Cannabis Lounges Coming to Nevada—What Does This Mean for Social Equity?

    On June 4, Nevada Gov. Steve Sisolak (D) signed Assembly Bill 341, a bill allowing for cannabis consumption lounges throughout the state, into law.

    The law legalizes two kinds of cannabis consumption spaces: “retail cannabis lounges” run by dispensaries and “independent cannabis consumption lounges” run by any other type of business. In both spaces, single-use or ready-to-consume cannabis products are permitted for use by anyone 21 years and older.

    Though this law has been championed to boost Las Vegas tourism, hotels won’t be considered for stand-alone consumption lounges due to federal law, and this is unlikely to change for now. (The Las Vegas Sun reports that the Nevada Gaming Control Board forbade gaming licensees from participating in the cannabis industry starting in 2018.) However, tourists of course aren’t the only ones who could benefit.

    “It’s important to give people who may feel wary or tentative a cannabis space where they can consume intentionally.”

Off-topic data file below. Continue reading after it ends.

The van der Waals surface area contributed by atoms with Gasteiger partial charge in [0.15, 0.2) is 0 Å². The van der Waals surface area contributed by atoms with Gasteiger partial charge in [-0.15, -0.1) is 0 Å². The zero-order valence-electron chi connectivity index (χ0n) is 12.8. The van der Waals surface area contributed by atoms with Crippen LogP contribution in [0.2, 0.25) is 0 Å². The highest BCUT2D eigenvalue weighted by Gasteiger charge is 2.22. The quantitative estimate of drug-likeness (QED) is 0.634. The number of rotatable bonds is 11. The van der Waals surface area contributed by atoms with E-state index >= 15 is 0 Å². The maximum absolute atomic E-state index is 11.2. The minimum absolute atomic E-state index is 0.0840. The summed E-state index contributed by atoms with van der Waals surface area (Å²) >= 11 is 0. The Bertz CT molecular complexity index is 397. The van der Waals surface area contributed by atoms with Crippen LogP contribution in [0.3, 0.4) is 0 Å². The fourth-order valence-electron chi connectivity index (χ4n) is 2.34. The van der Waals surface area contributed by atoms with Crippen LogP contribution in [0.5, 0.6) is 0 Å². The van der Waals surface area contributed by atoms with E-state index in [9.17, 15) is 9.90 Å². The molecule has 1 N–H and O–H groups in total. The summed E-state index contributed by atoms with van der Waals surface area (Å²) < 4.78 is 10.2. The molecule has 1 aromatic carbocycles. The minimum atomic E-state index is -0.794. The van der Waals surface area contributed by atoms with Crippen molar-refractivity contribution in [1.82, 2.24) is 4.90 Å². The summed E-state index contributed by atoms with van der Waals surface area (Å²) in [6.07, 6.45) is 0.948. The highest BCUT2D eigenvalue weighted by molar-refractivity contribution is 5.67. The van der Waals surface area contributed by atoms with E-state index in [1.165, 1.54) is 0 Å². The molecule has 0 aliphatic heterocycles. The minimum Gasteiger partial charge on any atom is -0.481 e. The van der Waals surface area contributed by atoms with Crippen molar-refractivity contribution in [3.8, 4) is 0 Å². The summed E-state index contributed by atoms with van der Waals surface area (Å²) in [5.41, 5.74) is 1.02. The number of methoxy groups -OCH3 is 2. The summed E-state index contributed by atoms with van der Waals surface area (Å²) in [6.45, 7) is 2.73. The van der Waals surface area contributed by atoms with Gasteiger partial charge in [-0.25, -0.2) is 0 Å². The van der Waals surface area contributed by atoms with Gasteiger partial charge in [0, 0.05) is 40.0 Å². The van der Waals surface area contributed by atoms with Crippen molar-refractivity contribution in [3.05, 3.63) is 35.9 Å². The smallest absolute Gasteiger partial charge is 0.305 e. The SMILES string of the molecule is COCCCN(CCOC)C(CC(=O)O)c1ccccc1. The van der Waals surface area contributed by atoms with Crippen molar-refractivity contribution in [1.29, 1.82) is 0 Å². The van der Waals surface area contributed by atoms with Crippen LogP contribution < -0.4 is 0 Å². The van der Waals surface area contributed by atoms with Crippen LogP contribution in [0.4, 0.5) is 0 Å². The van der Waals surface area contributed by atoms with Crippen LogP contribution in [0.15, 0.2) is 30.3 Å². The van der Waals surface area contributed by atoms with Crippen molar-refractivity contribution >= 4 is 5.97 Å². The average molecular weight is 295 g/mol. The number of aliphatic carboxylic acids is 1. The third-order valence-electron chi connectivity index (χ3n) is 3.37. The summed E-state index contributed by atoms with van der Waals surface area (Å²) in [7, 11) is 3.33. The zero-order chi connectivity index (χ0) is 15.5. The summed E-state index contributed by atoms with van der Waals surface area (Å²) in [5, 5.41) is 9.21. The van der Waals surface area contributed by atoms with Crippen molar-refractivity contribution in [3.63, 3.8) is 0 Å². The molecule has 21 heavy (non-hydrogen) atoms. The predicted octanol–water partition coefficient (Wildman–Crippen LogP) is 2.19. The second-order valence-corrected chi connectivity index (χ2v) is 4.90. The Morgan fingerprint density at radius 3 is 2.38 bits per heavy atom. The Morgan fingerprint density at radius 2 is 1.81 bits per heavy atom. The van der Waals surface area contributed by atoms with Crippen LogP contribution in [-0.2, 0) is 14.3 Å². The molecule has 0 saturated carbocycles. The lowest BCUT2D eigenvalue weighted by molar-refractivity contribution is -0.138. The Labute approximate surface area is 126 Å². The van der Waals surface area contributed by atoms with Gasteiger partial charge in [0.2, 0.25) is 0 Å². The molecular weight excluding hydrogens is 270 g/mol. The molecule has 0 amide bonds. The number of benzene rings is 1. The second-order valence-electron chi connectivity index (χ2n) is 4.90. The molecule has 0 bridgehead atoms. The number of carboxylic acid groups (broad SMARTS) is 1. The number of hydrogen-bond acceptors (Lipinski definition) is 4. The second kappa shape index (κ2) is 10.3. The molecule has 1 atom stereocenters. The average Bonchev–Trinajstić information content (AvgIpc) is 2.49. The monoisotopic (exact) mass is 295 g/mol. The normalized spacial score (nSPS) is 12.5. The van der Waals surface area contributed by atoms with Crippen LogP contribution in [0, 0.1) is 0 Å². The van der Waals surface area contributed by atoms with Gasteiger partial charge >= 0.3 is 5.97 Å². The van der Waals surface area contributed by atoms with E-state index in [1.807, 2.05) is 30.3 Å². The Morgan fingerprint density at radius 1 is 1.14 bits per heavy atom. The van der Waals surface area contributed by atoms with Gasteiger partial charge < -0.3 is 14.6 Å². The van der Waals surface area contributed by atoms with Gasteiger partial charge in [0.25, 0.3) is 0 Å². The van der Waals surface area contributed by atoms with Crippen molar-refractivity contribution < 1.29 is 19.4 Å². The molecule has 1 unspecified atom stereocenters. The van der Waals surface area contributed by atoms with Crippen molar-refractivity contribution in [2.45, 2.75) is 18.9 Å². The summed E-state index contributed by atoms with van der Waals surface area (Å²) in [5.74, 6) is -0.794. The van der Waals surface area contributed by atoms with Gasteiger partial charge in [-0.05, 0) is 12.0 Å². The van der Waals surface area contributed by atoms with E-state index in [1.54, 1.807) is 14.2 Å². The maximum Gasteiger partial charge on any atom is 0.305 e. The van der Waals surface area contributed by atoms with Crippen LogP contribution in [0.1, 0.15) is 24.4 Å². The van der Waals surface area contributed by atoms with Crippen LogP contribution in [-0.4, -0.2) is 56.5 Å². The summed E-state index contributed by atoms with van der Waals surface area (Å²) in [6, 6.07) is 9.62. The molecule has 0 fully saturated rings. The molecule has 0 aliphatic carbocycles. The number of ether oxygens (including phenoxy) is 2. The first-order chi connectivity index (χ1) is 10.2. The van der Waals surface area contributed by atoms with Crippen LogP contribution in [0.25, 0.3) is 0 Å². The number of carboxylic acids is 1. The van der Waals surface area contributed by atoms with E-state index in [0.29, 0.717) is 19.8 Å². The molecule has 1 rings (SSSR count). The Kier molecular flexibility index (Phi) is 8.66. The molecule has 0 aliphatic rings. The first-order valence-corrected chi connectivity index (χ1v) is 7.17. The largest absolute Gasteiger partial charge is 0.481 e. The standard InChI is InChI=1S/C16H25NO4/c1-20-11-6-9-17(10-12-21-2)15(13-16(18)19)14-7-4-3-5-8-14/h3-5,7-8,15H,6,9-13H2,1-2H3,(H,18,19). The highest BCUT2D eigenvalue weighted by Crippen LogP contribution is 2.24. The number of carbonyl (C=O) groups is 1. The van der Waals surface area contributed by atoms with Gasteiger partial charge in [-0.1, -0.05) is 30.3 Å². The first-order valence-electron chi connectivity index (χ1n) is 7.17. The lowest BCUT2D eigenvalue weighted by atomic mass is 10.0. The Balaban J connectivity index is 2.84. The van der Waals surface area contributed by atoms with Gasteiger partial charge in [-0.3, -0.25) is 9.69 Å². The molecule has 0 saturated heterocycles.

“Consumption lounges are important because they help protect people from prejudicial law enforcement or being fined or sanctioned in a way that causes real harm, that perpetuates the War on Drugs,” cannabis and social equity advocate Noel Gordon told Filter. Gordon lives in Las Vegas, in addition to serving as director of development outside of the state for Minnesota Campaign for Full Legalization.

    JamalEdeen Barghouti, an advocate based in Reno, stressed the value of having public consumption spaces for new cannabis users. “It’s important to give people who may feel wary or tentative about approaching a cannabis space where they can consume intentionally,” they told Filter. In addition to serving on the Diversity, Equity & Inclusion Committee of the National Cannabis Industry Association, Barghouti works as director of Blackbird, a software and operations company servicing the cannabis industry.

    Historically, cannabis has been purchased in an underground market. It’s been consumed in a variety of social and solitary spaces, which have all been criminalized, unless you’re a medical marijuana patient. Many of us newcomers relied on those around us for guidance on consumption methods and practices. (My first bowl was made out of aluminum foil, which is a health hazard.) With the emerging legal market, more and more people are coming into contact with cannabis in legal ways, complete with brochures curated and distributed by dispensaries and other brands. There is a real opportunity to promote harm reduction within the industry.